Al Waller: That's fantastic. I must say I really like the sound of that. It almost sounds too good to be true. Now, hypothetically, let's say someone wanted to put their entire paycheck into an HSA to haul in these substantial tax breaks. Could they get away with something like that?
Catherine Collinson: Well Al, the IRS is not that generous. There are annual limits to what you can save into the HSA.
For 2022, the annual contribution limit is $3,650 for those with individual health care plans and $7,300 for family plans. However, there is a little bit of good news for those age 55 or older. The IRS has what's called, catch-up contributions.
If you are 55 or older, you can save an additional $1,000 annually into the HSA – and in many cases, if both spouses in a married couple are 55 or older, they can make additional contributions depending on the specifics of their health plan. I want to make a comment about the contribution limits. The limits that I just described come from all sources – from the account holder or employee, an employer, or someone else who makes a contribution to the HSA.
Al Waller: You just mentioned employers contributing. How does all of that work?
Catherine Collinson: Great question, Al. It varies by employer. Of course, an employer has to offer a high-deductible health plan to their employees, and then as part of that would offer the HSAs.
Many employers actually sweeten the HSA by making contributions to it on the employee's behalf. Some just make a set dollar contribution to encourage employees to sign up for the HSA and start saving in it. Other employers may use incentives for employees to entice them to engage in healthier behaviors and when they do, the employer would make a contribution.
For example, some employers will make a contribution to the HSA when an employee gets their annual health screening. The employer may offer incentive programs such as weight loss – you achieve a certain weight loss goal, and they'll make a contribution to your HSA. Employers even have things like walking challenges that if you walk a set distance within a set period of time, they'll make a contribution into your HSA.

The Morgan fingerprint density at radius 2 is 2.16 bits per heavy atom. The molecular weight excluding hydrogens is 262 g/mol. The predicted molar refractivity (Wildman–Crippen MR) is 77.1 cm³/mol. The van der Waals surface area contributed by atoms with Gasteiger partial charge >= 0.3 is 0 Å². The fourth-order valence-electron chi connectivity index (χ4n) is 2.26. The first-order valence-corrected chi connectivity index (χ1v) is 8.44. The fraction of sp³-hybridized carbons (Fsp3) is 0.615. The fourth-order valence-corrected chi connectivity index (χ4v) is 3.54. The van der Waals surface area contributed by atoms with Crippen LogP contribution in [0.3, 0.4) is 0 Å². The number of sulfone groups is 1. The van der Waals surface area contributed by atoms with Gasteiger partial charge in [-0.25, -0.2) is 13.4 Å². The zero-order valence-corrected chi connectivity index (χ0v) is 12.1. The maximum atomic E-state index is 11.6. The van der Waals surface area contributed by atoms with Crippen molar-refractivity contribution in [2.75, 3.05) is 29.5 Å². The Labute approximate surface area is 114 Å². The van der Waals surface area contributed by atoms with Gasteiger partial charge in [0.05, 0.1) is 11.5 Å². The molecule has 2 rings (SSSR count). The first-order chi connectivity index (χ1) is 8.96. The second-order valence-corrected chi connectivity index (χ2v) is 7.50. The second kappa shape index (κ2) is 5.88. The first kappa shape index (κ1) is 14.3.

Al Waller: I think that's all very affirming – using more of the carrot versus the stick approach here. That's good news. Now we see how people and their employers can build up these accounts.
I'd like to turn your attention to how folks can use their money in their HSA's. First, what are considered “qualified medical expenses”?
Catherine Collinson: This is very, very important. What is a “qualified medical expense”? For most people, the qualified medical expenses are their annual deductible, co-pays, and prescriptions.
However, there's a host of items that meet the requirements of qualified medical expenses that people may not be aware of – that includes the costs of things like eyeglasses and contact lenses, over-the-counter medications, thermometers and blood pressure monitors, even feminine hygiene products, and sunscreen. With the pandemic, the government also added COVID-related items as qualified medical expenses, including personal protective equipment and home testing.
I also want to highlight, there are HSA stores – some of which are connected with HSA providers. Major drug store chains have set them up within their online websites – and the world's largest online retailer also has an HSA store within its website.